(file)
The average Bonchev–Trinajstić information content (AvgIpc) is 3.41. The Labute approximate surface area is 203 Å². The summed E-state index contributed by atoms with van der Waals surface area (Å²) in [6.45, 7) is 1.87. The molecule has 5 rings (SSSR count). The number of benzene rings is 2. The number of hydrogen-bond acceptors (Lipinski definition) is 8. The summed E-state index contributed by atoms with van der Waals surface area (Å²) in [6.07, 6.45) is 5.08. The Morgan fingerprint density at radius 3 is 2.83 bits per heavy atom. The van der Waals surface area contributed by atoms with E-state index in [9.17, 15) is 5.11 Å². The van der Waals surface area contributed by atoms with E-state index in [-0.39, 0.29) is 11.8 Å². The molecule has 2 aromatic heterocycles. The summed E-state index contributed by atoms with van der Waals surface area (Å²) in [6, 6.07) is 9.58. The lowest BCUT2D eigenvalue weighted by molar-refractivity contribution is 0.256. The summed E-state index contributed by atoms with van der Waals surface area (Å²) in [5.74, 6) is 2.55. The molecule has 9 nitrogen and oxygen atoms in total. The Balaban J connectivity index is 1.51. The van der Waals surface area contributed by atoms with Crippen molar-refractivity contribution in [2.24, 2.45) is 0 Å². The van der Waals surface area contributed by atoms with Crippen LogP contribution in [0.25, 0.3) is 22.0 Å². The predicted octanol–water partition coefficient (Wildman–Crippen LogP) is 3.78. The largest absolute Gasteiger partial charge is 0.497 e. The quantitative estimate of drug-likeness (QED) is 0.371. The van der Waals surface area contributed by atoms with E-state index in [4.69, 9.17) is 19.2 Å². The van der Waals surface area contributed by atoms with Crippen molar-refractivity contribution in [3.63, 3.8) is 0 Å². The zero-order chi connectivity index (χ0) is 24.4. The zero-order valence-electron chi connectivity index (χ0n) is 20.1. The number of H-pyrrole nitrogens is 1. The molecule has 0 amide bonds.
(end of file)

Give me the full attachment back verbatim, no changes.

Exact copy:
The average Bonchev–Trinajstić information content (AvgIpc) is 3.41. The Labute approximate surface area is 203 Å². The summed E-state index contributed by atoms with van der Waals surface area (Å²) in [6.45, 7) is 1.87. The molecule has 5 rings (SSSR count). The number of benzene rings is 2. The number of hydrogen-bond acceptors (Lipinski definition) is 8. The summed E-state index contributed by atoms with van der Waals surface area (Å²) in [6.07, 6.45) is 5.08. The Morgan fingerprint density at radius 3 is 2.83 bits per heavy atom. The van der Waals surface area contributed by atoms with E-state index in [9.17, 15) is 5.11 Å². The van der Waals surface area contributed by atoms with E-state index in [-0.39, 0.29) is 11.8 Å². The molecule has 2 aromatic heterocycles. The summed E-state index contributed by atoms with van der Waals surface area (Å²) in [6, 6.07) is 9.58. The lowest BCUT2D eigenvalue weighted by molar-refractivity contribution is 0.256. The summed E-state index contributed by atoms with van der Waals surface area (Å²) in [5.74, 6) is 2.55. The molecule has 9 nitrogen and oxygen atoms in total. The Balaban J connectivity index is 1.51. The van der Waals surface area contributed by atoms with Crippen molar-refractivity contribution in [2.24, 2.45) is 0 Å². The van der Waals surface area contributed by atoms with Crippen LogP contribution in [0.25, 0.3) is 22.0 Å². The predicted octanol–water partition coefficient (Wildman–Crippen LogP) is 3.78. The largest absolute Gasteiger partial charge is 0.497 e. The quantitative estimate of drug-likeness (QED) is 0.371. The van der Waals surface area contributed by atoms with E-state index in [4.69, 9.17) is 19.2 Å². The van der Waals surface area contributed by atoms with Crippen molar-refractivity contribution in [3.63, 3.8) is 0 Å². The zero-order chi connectivity index (χ0) is 24.4. The zero-order valence-electron chi connectivity index (χ0n) is 20.1. The number of H-pyrrole nitrogens is 1. The molecule has 0 amide bonds.